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950 new fellows ‘answer the call’

New fellows raise their hand in response to questions about where they came from Pat Arnow New fellows raise their hand in response to questions about where they came from, their professional backgrounds and their college degrees.
Future math teachers in the Fellows program. Pat Arnow Future math teachers in the Fellows program are (from left) Amanda Hunte, Chinedu Mbadiwe-Rejmer, Anderson Emerole and Ehimanre Ebhomielen.

The new fellows' assignments

  • 100 math
  • 100 science
  • 75 English
  • 75 ESL
  • 450 special education
  • 100 District 75
  • 50 bilingual special education

Beneath the elaborate chandeliers of the Grand Prospect Hall in Brooklyn, 950 new members of the New York City Teaching Fellows were welcomed into the teaching profession on June 16.

“Each and every one of you answered the call to join the ranks of teachers,” said Sterling Roberson, the UFT’s vice president for career and technical education high schools, as he greeted the members of the 25th cohort of fellows. “We are at a crucial time in the history of education, and the solution to our challenges rests in our schools.”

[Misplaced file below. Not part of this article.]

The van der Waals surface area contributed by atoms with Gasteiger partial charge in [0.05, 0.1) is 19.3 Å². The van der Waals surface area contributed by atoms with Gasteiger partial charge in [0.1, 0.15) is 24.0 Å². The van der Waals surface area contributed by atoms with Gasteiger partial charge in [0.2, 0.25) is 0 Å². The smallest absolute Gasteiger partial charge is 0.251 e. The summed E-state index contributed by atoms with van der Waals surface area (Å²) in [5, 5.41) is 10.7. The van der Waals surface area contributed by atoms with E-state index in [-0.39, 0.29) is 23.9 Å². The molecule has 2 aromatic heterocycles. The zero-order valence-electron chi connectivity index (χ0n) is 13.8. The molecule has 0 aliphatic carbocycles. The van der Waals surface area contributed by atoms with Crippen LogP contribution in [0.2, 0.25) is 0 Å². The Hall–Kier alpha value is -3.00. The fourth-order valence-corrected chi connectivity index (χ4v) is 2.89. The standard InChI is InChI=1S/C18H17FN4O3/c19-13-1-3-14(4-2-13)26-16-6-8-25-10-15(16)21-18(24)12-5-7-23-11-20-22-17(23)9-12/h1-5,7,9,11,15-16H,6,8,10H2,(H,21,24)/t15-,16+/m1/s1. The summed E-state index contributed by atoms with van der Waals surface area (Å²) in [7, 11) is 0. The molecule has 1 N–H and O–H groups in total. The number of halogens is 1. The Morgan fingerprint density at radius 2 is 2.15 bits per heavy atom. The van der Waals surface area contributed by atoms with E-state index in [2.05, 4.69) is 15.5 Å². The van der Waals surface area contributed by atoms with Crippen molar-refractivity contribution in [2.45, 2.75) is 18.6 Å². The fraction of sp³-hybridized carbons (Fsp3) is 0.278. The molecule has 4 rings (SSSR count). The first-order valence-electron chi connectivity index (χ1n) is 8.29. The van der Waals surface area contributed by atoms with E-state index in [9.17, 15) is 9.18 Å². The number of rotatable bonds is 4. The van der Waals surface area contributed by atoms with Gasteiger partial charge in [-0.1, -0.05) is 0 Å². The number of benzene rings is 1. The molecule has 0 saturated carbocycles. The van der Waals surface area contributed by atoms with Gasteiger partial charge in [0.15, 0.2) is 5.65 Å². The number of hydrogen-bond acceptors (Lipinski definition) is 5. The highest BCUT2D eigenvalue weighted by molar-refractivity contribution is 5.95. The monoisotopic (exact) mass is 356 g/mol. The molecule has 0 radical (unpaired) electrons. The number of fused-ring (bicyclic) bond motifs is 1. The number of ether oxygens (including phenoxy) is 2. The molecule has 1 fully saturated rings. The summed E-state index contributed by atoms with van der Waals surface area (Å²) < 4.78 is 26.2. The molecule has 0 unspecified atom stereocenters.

Schools Chancellor Carmen Fariña advised the new teachers to maintain their social lives and seek support from their colleagues.

“Teaching can be a lonely job, and it doesn’t get easier until your third year,” she said. “But if you can leave the school building every day knowing that one child will have a better evening because you were there, you’ve done the most important job in the world.”

More than half of this year’s new teaching fellows will become special education teachers. Among them is Monique Lamb, a paraprofessional at PS 180 in Brooklyn, who said that she applied to the Teaching Fellows program because it was the most rapid pathway to a teaching career.

“I wanted to teach immediately,” she said.

Valerie Littleton-Cohen, another new special education teacher, worked as an after-school program director with the Police Athletic League for 16 years. When she was laid off, she returned to college to complete her undergraduate degree and then entered graduate school at Queens College. There, she attended a talk given by Chancellor Fariña, whose name she recognized from her days as a PTA president at her children’s school.

“When she was appointed chancellor, I decided to become a teacher,” Littleton-Cohen said.

Nearly 8,800 of New York City’s current public school teachers entered through the Fellows program, according to the DOE.

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